Best Music of 2003 | #46-50

by PopMatters Staff

17 December 2003

BEST MUSIC OF 2003  46 - 50
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Deliverance (Interscope)
Welcome to the New South… and Bubba Sparxxx and Timbaland mean it. Deliverance literally sounds like nothing you’ve never heard before: a perfect marriage of rural, white Southern country and bluegrass wedded to urban, black Southern hip-hop and funk. From the haunting refrains of “Nowhere”, which convincingly unifies the poor white and black Southern experience, to the pounding horns of Organized Noize’s frenetic beats on “Like It Or Not” and the mournful fiddle and high lonesome howl of “She Tried”, this record rounds all the Southern musical bases and offers a staggering array of rhythms, moods, and smart lyrics. Just when everyone counted the big man out after his hit single “Ugly”, Bubba has surprised us all with a hick-hop masterpiece. And last but not least, props must go to Timbaland for the finest production job of his career.
      — Sarah Zupko :. original PopMatters review
Summer Sun (Matador)
With Summer Sun, Yo La Tengo have fulfilled the promise they first offered with their 1993 album Painful, when a sublime late-night mood began creeping into their music via an organ and a taste for gentle experimentation. Since then they’ve been slowly showing us they’re as in love with jazz and quiet pop as they are rock and roll—here they reveal that completely, with a stunning album that outdoes its predecessors (even 2000’s similarly hushed but less consistent And the Nothing Turned Itself Inside-Out) in both atmosphere and emotional impact. It’s a real beauty, the mark of a rock band that knows that sometimes turning the guitars down can be even more powerful than turning them up.
      — Dave Heaton :. original PopMatters review
Throwing Muses (4AD)
After a 12-year recording break, stepsisters Kristen Hersh and Tanya Donelly return from successful solo careers to put the band back together once more. Joined by longtime drummer Dave Narcizo and late-era Muses bassist Bernard Georges, the sisters have created their most raucous and off-kilter album to date. Instead of placating their fanbase with nostalgia, Throwing Muses leap forward delivering a difficult album full of therapist-fueled introspective noise-driven anthems coupled with the warm return of the fondly remembered Donelly/Hersh vocal harmonies. A roaring beast of an album that provides a fitting swansong from one of the best and most under-rated rock acts.
      — Jason Korenkiewicz :. original PopMatters review
La Revancha del Tango (¡Ya Basta!/XL)
Like a lot of good records, the debut album from Gotan Project came out pretty much everywhere except the U.S. over two years ago; it finally made its Stateside debut this year, and its brilliance remains undimmed. The programmed beats and dubby keyboard and bass effects from Philippe Cohen Solal and Christoph H. Müller are what give the record its unmistakable sheen of 21st century cool, but the individual musicians are what really make the record and its tango/jazz/dub/electronica fusions so endlessly fascinating. Nini Flores’ bandoneon croons and sighs with the seductive allure of a fading cabaret singer who’s smoked too many cigarettes; Eduardo Makaroff’s crisp, rhythmic acoustic guitar breathes life into the spaces between the looped beats and basslines; and Line Kruse’s violin is simply a thing of beauty, swooping and diving through every solo with just the right balance of passion and virtuosity. In a year that saw Latin/electronica crossover acts sprouting up faster than Starbucks franchises, no one ever topped this.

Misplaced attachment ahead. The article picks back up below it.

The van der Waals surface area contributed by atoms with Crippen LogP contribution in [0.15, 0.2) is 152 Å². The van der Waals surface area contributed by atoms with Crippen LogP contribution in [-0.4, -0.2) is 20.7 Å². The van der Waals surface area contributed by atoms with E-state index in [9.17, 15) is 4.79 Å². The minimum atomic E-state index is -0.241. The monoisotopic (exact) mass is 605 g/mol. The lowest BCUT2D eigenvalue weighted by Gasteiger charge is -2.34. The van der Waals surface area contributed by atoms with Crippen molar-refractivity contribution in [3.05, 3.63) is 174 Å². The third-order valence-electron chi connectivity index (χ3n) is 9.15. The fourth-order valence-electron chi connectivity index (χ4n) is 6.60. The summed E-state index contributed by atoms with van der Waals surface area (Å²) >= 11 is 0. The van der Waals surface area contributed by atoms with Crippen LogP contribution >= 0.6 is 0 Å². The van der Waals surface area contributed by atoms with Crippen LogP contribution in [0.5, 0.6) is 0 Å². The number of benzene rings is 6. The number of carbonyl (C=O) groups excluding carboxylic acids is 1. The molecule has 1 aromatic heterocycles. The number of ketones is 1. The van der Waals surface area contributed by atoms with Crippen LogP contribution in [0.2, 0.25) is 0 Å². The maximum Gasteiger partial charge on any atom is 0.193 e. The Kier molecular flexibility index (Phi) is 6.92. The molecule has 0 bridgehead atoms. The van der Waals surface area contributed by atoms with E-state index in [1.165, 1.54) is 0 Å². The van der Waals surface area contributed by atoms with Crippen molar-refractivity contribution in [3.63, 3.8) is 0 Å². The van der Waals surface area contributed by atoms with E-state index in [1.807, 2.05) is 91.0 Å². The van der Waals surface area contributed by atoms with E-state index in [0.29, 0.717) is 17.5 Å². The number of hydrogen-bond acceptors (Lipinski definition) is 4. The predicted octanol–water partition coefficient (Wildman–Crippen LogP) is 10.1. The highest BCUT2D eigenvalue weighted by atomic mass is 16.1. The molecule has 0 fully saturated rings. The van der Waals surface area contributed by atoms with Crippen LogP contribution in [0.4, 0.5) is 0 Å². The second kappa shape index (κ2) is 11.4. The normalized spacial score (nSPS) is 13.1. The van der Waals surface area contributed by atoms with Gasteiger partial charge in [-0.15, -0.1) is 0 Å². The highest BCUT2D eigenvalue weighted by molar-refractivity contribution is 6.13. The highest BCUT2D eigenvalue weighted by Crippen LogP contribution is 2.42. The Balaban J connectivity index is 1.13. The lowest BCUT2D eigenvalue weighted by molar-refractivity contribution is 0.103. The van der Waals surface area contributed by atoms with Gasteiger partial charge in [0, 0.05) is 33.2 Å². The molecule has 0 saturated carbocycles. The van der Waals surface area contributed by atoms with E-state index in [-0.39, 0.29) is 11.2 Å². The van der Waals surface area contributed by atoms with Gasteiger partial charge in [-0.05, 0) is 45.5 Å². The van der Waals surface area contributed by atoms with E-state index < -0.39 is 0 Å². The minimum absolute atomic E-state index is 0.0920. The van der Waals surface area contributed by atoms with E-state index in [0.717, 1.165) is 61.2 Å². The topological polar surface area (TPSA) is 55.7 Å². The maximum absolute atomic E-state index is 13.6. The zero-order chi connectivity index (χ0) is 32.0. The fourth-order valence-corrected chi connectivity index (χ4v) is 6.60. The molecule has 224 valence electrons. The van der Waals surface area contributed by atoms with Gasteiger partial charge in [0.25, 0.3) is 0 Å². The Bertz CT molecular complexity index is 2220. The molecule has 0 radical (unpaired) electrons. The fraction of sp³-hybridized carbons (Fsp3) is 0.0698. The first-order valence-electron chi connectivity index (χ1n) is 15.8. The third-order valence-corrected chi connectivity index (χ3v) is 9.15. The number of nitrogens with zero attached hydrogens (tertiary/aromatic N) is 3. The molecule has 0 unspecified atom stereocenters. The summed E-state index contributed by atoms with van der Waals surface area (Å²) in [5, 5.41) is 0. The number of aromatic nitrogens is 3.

— Andy Hermann :. original PopMatters review
Black Cherry (Mute)
Okay, I admit it: I was wrong about electro. A year ago I was still railing about what a lame genre it was, but now here I am singing the praises of Tiga’s DJ-Kicks and this, the buzzy sophomore album from Will Gregory and Alison Goldfrapp. Black Cherry surprised a lot of people—mainly because everything on Goldfrapp’s debut Felt Mountain was enveloped in such a soft-focus gauze of John Barry cool and avant-pop sophistication, while songs like “Train” and “Twist” were simple, hooky and defiantly unsophisticated—raunchy, even, the electro/synth-pop equivalent of Exile on Main Street-era Stones. But Gregory and Goldfrapp are extraordinarily gifted producers and songwriters, and even the simplest songs in this set unfold in ways that still satisfy on the twentieth listen. It’s exciting to hear artists take this many chances over the course of just two albums and have nearly all of them pay off. And it sure doesn’t hurt that Alison Goldfrapp has one of the most meltingly lovely voices in popular music.
      — Andy Hermann :. original PopMatters review
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